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TCH Builders v. Elements of Constructions, Inc.

Supreme Court of Montana

March 26, 2019

TCH BUILDERS and REMODELING and PHIL THELEN, Plaintiff and Appellee,
v.
ELEMENTS OF CONSTRUCTIONS, INC., JIM HAM, and HOMES FOR OUR TROOPS, INC., DOES 1-50; JOHN DOES 51-100, Defendants and Appellants.

          Submitted on Briefs: January 16, 2019

          District Court of the Twentieth Judicial District, In and For the County of Lake, Cause No. DV 15-88 Honorable James A. Manley, Presiding Judge

          For Appellants: Brian J. West, West Law Firm, PC, Missoula, Montana J. Andrew Person, Stephen R. Brown, Garlington, Lohn & Robinson, PLLP, Missoula, Montana Brian Donnelly, Nixon Peabody LLP, Washington, District of Columbia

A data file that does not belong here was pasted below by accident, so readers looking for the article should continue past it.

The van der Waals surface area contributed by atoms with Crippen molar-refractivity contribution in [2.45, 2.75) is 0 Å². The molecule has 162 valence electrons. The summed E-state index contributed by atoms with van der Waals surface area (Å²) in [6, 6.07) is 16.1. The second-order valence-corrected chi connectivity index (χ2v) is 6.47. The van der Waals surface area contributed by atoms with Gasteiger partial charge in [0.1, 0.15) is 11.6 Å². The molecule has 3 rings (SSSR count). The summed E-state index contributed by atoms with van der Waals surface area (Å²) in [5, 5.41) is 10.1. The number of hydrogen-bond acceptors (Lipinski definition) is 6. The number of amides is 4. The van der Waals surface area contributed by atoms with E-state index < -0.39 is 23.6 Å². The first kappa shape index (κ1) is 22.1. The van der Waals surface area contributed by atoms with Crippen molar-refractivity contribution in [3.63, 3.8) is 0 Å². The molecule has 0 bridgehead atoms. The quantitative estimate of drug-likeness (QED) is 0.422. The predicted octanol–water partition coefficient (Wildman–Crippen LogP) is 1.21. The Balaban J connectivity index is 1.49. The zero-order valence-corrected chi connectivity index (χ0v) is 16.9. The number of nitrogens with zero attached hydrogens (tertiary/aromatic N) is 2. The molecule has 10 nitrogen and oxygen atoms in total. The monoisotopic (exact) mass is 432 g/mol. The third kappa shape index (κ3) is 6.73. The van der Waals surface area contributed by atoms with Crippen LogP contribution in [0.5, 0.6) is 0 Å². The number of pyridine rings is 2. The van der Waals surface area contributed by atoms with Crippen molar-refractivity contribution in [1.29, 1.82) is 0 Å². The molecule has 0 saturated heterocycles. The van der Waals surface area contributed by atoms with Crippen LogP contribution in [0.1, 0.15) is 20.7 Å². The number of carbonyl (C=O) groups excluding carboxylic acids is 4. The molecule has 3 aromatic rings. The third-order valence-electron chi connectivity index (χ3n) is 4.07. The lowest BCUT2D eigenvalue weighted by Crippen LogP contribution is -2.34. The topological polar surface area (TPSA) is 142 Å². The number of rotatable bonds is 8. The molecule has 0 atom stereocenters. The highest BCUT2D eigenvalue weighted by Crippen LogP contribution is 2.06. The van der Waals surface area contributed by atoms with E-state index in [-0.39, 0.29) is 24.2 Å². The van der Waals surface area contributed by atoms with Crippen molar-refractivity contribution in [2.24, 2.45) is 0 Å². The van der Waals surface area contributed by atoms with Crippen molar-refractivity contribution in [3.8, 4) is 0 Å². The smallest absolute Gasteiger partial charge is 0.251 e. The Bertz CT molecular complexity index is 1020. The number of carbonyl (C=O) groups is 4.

For Appellee: Nathan G. Wagner, Datsopoulos, MacDonald & Lind, P.C., Missoula, Montana

          JIM RICE, JUSTICE.

         ¶1 Homes For Our Troops (HFOT) appeals the order entered by the Twentieth Judicial District Court, Lake County, awarding attorney's fees to TCH Builders and Remodeling (TCH). The District Court determined that all fees incurred by TCH for the entire action were recoverable from the construction lien bond posted by HFOT. We consider the following issue, and reverse and remand for further proceedings:

Did the District Court abuse its discretion by assessing all of TCH's attorney fees against the construction lien bond posted by HFOT?

         FACTUAL AND PROCEDURAL BACKGROUND